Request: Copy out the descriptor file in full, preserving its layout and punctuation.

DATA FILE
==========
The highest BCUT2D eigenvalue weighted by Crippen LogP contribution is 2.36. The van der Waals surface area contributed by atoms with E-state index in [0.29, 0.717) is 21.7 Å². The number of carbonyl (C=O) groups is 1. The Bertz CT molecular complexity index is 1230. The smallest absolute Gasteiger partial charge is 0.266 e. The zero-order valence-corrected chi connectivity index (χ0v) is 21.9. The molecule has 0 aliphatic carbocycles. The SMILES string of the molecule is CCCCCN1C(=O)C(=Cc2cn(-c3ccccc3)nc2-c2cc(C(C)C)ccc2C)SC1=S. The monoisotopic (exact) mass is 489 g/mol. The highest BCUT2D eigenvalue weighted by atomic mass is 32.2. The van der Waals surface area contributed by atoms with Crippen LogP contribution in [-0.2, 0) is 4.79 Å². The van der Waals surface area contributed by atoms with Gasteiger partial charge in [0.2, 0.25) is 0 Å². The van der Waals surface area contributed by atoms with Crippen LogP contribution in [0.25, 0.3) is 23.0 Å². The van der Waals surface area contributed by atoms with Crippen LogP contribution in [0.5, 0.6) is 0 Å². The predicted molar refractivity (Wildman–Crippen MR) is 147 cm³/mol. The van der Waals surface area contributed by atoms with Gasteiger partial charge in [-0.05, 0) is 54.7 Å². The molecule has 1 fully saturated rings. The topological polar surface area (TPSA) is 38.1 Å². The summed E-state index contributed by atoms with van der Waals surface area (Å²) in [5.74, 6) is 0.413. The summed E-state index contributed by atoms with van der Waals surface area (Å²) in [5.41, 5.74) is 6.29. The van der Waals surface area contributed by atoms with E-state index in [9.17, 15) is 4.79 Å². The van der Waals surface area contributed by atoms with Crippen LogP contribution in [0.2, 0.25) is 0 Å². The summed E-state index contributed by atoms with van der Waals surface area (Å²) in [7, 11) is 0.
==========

The highest BCUT2D eigenvalue weighted by Crippen LogP contribution is 2.36. The van der Waals surface area contributed by atoms with E-state index in [0.29, 0.717) is 21.7 Å². The number of carbonyl (C=O) groups is 1. The Bertz CT molecular complexity index is 1230. The smallest absolute Gasteiger partial charge is 0.266 e. The zero-order valence-corrected chi connectivity index (χ0v) is 21.9. The molecule has 0 aliphatic carbocycles. The SMILES string of the molecule is CCCCCN1C(=O)C(=Cc2cn(-c3ccccc3)nc2-c2cc(C(C)C)ccc2C)SC1=S. The monoisotopic (exact) mass is 489 g/mol. The highest BCUT2D eigenvalue weighted by atomic mass is 32.2. The van der Waals surface area contributed by atoms with Crippen LogP contribution in [-0.2, 0) is 4.79 Å². The van der Waals surface area contributed by atoms with Gasteiger partial charge in [0.2, 0.25) is 0 Å². The van der Waals surface area contributed by atoms with Crippen LogP contribution in [0.25, 0.3) is 23.0 Å². The van der Waals surface area contributed by atoms with Crippen LogP contribution in [0.5, 0.6) is 0 Å². The predicted molar refractivity (Wildman–Crippen MR) is 147 cm³/mol. The van der Waals surface area contributed by atoms with Gasteiger partial charge in [-0.05, 0) is 54.7 Å². The molecule has 1 fully saturated rings. The topological polar surface area (TPSA) is 38.1 Å². The summed E-state index contributed by atoms with van der Waals surface area (Å²) in [5.74, 6) is 0.413. The summed E-state index contributed by atoms with van der Waals surface area (Å²) in [5.41, 5.74) is 6.29. The van der Waals surface area contributed by atoms with E-state index in [9.17, 15) is 4.79 Å². The van der Waals surface area contributed by atoms with Crippen LogP contribution in [0.2, 0.25) is 0 Å². The summed E-state index contributed by atoms with van der Waals surface area (Å²) in [7, 11) is 0.